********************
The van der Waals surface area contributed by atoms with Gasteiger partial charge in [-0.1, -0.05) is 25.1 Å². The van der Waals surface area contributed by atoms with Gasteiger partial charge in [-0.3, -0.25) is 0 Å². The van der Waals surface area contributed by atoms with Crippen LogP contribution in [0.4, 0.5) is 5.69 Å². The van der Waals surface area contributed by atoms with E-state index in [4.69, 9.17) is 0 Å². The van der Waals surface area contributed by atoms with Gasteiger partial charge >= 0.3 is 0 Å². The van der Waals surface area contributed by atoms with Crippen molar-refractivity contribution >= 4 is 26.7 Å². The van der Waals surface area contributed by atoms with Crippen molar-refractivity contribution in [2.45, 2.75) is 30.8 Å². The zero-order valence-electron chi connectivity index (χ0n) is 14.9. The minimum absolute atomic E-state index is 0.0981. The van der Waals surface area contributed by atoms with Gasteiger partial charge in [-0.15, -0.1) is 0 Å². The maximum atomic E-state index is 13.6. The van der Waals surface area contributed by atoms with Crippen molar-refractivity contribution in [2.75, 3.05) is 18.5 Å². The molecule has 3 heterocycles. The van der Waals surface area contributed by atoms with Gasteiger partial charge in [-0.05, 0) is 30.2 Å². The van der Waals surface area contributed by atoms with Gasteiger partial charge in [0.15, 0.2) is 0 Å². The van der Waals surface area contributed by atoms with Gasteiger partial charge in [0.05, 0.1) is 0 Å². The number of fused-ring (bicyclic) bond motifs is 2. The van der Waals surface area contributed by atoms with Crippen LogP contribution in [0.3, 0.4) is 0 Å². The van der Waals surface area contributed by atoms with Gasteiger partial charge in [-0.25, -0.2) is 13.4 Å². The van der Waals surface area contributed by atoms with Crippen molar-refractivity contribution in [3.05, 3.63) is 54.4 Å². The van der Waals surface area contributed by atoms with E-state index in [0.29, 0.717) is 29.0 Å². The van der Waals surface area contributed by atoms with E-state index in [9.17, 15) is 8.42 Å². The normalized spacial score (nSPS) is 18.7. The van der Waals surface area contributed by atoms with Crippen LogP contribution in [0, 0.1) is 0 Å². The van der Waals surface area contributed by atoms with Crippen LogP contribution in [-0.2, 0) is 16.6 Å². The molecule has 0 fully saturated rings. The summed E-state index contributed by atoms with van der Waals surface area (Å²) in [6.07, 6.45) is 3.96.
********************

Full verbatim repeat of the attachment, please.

The van der Waals surface area contributed by atoms with Gasteiger partial charge in [-0.1, -0.05) is 25.1 Å². The van der Waals surface area contributed by atoms with Gasteiger partial charge in [-0.3, -0.25) is 0 Å². The van der Waals surface area contributed by atoms with Crippen LogP contribution in [0.4, 0.5) is 5.69 Å². The van der Waals surface area contributed by atoms with E-state index in [4.69, 9.17) is 0 Å². The van der Waals surface area contributed by atoms with Gasteiger partial charge >= 0.3 is 0 Å². The van der Waals surface area contributed by atoms with Crippen molar-refractivity contribution >= 4 is 26.7 Å². The van der Waals surface area contributed by atoms with Crippen molar-refractivity contribution in [2.45, 2.75) is 30.8 Å². The zero-order valence-electron chi connectivity index (χ0n) is 14.9. The minimum absolute atomic E-state index is 0.0981. The van der Waals surface area contributed by atoms with Gasteiger partial charge in [-0.15, -0.1) is 0 Å². The maximum atomic E-state index is 13.6. The van der Waals surface area contributed by atoms with Crippen molar-refractivity contribution in [2.75, 3.05) is 18.5 Å². The molecule has 3 heterocycles. The van der Waals surface area contributed by atoms with Gasteiger partial charge in [-0.05, 0) is 30.2 Å². The van der Waals surface area contributed by atoms with Gasteiger partial charge in [0.15, 0.2) is 0 Å². The van der Waals surface area contributed by atoms with Gasteiger partial charge in [0.05, 0.1) is 0 Å². The number of fused-ring (bicyclic) bond motifs is 2. The van der Waals surface area contributed by atoms with Crippen LogP contribution in [0.3, 0.4) is 0 Å². The van der Waals surface area contributed by atoms with Gasteiger partial charge in [-0.25, -0.2) is 13.4 Å². The van der Waals surface area contributed by atoms with Crippen molar-refractivity contribution in [3.05, 3.63) is 54.4 Å². The van der Waals surface area contributed by atoms with E-state index in [0.29, 0.717) is 29.0 Å². The van der Waals surface area contributed by atoms with E-state index in [9.17, 15) is 8.42 Å². The normalized spacial score (nSPS) is 18.7. The van der Waals surface area contributed by atoms with Crippen LogP contribution in [0, 0.1) is 0 Å². The van der Waals surface area contributed by atoms with Crippen LogP contribution in [-0.2, 0) is 16.6 Å². The molecule has 0 fully saturated rings. The summed E-state index contributed by atoms with van der Waals surface area (Å²) in [6.07, 6.45) is 3.96.